Already, we are seeing the results of this splintering of the populace: we remain effectively paralyzed to redress our own fragility, forced to lurch from one crisis to the next. Large financial powerhouses continue to fail spectacularly as the Department of Justice, the Federal Bureau of Investigation, the Securities and Exchange Commission and a smattering of other government agencies struggle to keep up with reports of unchecked theft, negligence and fraud amid budget cuts frequently meant to hobble them (as if the backlog of cases they’re drowning in wasn’t enough).
In the meantime, too much money in all the wrong places undercuts the healthy cleansing that might otherwise be achieved through a democratic elections process. As one hedge funder told me while in New York last week: “Nothing can pass C0ngress, because the Republicans believe all regulation is bad. They don’t want another financial crisis, but they don’t approve of any new rules either. They haven’t quite worked out their dogma yet.” And we know Obama and the Democrats, whatever the dogma, do not appear capable of executing a plan.
Last week, former U.S. senator, New Jersey governor and high-ranking Goldman Sachs executive, Jon Corzine, stepped down from a job he held for just over a year as head of the world’s largest futures brokerage house. The 200-year-old-plus brokerage, MF Global, handled traders’ transactions in the multitrillion-dollar futures market, where people bet on the future prices of everything from soybeans to gasoline to interest rates.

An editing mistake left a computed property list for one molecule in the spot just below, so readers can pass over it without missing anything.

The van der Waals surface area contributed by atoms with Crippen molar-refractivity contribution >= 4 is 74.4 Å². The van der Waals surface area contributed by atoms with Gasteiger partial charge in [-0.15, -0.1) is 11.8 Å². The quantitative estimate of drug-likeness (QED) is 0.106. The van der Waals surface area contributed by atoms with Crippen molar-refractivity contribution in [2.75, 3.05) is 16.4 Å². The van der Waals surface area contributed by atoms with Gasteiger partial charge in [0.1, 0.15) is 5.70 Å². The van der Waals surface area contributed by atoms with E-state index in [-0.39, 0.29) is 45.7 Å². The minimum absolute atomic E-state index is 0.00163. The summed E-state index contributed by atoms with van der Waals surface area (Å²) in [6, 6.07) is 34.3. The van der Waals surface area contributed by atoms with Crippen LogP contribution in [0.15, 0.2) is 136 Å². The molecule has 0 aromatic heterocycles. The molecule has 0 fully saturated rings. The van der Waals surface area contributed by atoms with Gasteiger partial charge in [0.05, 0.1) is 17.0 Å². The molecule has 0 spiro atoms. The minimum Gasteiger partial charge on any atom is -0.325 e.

Corzine’s company, which sought to become a mini-Goldman Sachs, filed for bankruptcy after betting more than $6 billion on bonds tied to the European debt crisis and getting caught short. Corzine, a self-described son of an insurance salesman who grew up on a “small family farm” in Illinois, raked in hundreds of millions at Goldman as he ascended to its highest echelons after starting out as a bond trader there.